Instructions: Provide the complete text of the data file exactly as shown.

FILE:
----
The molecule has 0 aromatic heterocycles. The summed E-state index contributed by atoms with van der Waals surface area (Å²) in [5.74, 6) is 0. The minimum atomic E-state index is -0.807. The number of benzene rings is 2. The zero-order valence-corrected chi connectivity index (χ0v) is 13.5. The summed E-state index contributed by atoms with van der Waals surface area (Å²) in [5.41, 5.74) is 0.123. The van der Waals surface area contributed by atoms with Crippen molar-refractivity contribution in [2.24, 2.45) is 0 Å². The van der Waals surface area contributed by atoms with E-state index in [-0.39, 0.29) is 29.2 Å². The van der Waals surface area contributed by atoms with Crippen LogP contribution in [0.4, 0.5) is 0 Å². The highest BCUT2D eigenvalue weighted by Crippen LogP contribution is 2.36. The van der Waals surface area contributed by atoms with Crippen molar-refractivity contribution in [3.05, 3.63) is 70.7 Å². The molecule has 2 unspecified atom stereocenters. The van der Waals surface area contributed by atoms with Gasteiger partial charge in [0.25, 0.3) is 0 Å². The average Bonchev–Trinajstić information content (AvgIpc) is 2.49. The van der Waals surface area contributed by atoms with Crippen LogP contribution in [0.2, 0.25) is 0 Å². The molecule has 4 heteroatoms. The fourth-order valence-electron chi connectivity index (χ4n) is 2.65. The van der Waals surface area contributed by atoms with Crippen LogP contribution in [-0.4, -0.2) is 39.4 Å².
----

The molecule has 0 aromatic heterocycles. The summed E-state index contributed by atoms with van der Waals surface area (Å²) in [5.74, 6) is 0. The minimum atomic E-state index is -0.807. The number of benzene rings is 2. The zero-order valence-corrected chi connectivity index (χ0v) is 13.5. The summed E-state index contributed by atoms with van der Waals surface area (Å²) in [5.41, 5.74) is 0.123. The van der Waals surface area contributed by atoms with Crippen molar-refractivity contribution in [2.24, 2.45) is 0 Å². The van der Waals surface area contributed by atoms with E-state index in [-0.39, 0.29) is 29.2 Å². The van der Waals surface area contributed by atoms with Crippen LogP contribution in [0.4, 0.5) is 0 Å². The highest BCUT2D eigenvalue weighted by Crippen LogP contribution is 2.36. The van der Waals surface area contributed by atoms with Crippen molar-refractivity contribution in [3.05, 3.63) is 70.7 Å². The molecule has 2 unspecified atom stereocenters. The van der Waals surface area contributed by atoms with Gasteiger partial charge in [0.25, 0.3) is 0 Å². The average Bonchev–Trinajstić information content (AvgIpc) is 2.49. The van der Waals surface area contributed by atoms with Crippen LogP contribution in [0.2, 0.25) is 0 Å². The molecule has 4 heteroatoms. The fourth-order valence-electron chi connectivity index (χ4n) is 2.65. The van der Waals surface area contributed by atoms with Crippen LogP contribution in [-0.4, -0.2) is 39.4 Å².